Summer and Autumn are the seasons for festivals in Japan, so I’ve been trying to attend as many as possible before the winter cold sets in. According to my friends who’ve been here for a while, once December hits there’s suddenly no events to be found, so it’s best to soak it all up now before it’s too late.
This past weekend I went out with a few friends for a day of cosmos viewing – cosmos being a type of flower.
We drove about an hour to the Ikoma Plateau, where a field had been planted with cosmos flowers. This is pretty common in Japan – seasonal plants are a major draw, and seasons in general are a big deal here. The best example of this is cherry blossoms, which mark the beginning of spring (or end of winter, depending on which part of Japan you’re in). People often go out and “hanami” or look at flowers, and maybe have a picnic or a drink under the trees. The same sort of goes for other seasonal plants, such as the sunflowers I saw a while back, and the momiji (Japanese maples) which will soon be changing colors, and thus drawing massive crowds.
For this particular event, a field was covered in cosmos of varying colors, and for a small fee you could walk through the fields and take photos or just enjoy the scenery. There was also a small stage where musicians played background music and a few tents with food and drinks.
There weren’t too many people, which was really nice, especially since my friends went there specifically to take photos.
After strolling through the fields we stopped by the food tents for a snack, then drove another hour to Kokubu, a beach town in neighboring Kagoshima prefecture. The draw for the evening was a festival advertising 6,000 fireworks, which we could watch from the beach.
One thing about Japan – people here love fireworks. I mean really love them. In the summer you can’t go anywhere on a weekend night and not find at least a few of them, usually as part of a festival. I’m not usually a big fan of fireworks, but this show in particular was pretty amazing. There were just so many of them! And on top of the fireworks, there were also lasers, and the whole show was set to music. The show went on for an hour and the finale lit the sky up with hundreds of gold sparkles. My standards for fireworks have just gone way up!
Now that I’ve officially been in Japan for almost three months, I feel like I’m finally getting into the swing of things. I thought it might be fun to give you a rundown of what an average day looks like for me, and my students.
6:45am Wake up!
Yes, waking up this early after a year of sleeping in is a bit tough for me, but ya gotta do what ya gotta do. I could probably sleep in later, but I like a lazy morning. Usually I’ll shower, check the news, sip on some tea and eat a bit of breakfast before riding my bike to school.
8:15 Ohayou Gozaimasu!
Although my contract says my workday starts at 8:30, Japanese “on time” is more like 10 minutes early. Kyushu on time is closer to 5 minutes early, but I still try and arrive on the early side. After leaving my outdoor shoes in my designated cubby I slip into my teaching shoes and make my way upstairs to the teachers’ room. The proper way to enter the teacher’s room is to say “ohayou gozaimasu!” at a reasonably loud volume and with a super peppy (“genki”) voice. This basically means “good morning,” but if I walked into work at 2pm I would also be expected to say this. It’s just what you say when seeing someone for the first time that day (at least in a work setting). Greetings are pretty important in Japan, and not being able to sneak in quietly definitely encourages me to arrive on time. On Mondays there’s a staff meeting at 8:20, and if I arrive a bit “late” I usually hit the middle of it. I’m not really expected to go to the meetings, since they’re entirely in Japanese, but I usually try and make an effort to attend. If nothing else it’s a chance to practice my listening skills.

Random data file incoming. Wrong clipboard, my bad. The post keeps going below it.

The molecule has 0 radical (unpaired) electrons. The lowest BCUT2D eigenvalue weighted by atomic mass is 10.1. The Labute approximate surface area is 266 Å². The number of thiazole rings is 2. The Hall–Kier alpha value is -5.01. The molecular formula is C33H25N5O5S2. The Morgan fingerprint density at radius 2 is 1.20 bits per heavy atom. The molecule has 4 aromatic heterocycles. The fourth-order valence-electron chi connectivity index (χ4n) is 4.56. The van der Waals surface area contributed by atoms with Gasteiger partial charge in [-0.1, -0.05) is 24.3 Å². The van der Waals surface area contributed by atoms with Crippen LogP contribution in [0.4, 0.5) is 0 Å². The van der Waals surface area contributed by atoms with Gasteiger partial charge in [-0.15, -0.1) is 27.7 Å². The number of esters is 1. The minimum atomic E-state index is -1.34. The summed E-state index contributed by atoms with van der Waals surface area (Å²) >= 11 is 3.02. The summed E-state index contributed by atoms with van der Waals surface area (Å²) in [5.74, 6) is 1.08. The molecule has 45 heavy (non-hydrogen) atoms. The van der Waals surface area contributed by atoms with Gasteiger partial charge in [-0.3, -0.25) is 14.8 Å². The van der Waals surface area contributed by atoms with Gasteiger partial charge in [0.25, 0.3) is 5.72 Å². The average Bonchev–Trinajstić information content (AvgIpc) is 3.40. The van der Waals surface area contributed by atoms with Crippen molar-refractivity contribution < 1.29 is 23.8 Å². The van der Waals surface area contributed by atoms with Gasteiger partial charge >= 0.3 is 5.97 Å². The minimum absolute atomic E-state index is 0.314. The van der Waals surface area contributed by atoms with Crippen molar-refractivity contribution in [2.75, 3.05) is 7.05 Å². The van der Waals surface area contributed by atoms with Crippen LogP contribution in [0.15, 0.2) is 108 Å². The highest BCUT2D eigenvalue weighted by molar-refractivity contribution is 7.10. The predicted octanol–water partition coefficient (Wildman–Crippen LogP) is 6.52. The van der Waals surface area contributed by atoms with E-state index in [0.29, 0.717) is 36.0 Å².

8:45 First Class
While classes don’t officially start until 8:45, students are generally at school by 7:30. They have pre-class classes and club activities. I actually don’t really know how they spend their mornings, since I’m never around early enough to see them, and I rarely run into students on my way into school. In any case, there are 7 periods in a school day, I teach anywhere from 0-4 classes a day. Classes are usually 50 minutes long, and instead of having designated rooms for each subject, the classrooms are mostly homerooms. This means teachers are the ones who go from room to room, not students. The only exceptions are specialty classrooms, like science labs or the art/calligraphy rooms, and of course the gyms. This school structure means that each class is a tightly knit group, and they do absolutely everything with their homeroom. Each class has a different atmosphere, and it’s been mostly fun learning how to work with each class.
When I work with the senior high students we usually begin class with a vocabulary quiz. Often I am not a part of this, and teachers will sometimes just tell me to come to class 10 minutes after the bell so they can do the quiz and drill the next day’s vocab words before I arrive. They learn roughly 20 new words a day, but I’d be willing to bet money that most of them couldn’t use the words in a sentence outside of the example provided in the textbook. Japanese testing is all about memorization, reading and writing for tests, with very little time given to producing original content. Learning how to work within this system has been a bit of a challenge, one I’m sure I will never really figure it out, but I suppose that’s just the way it is. Anyway, after the vocab test I will often model a dialogue with the teacher, introduce a topic or activity, or correct the previous night’s homework on the board. Each class is different, and each co-teacher is different as well. Some teachers ask me to prepare entire lessons, while others only want me to prepare a few warm-up activities, or sometimes act as a human tape recorder (ie: reading the new vocab words aloud).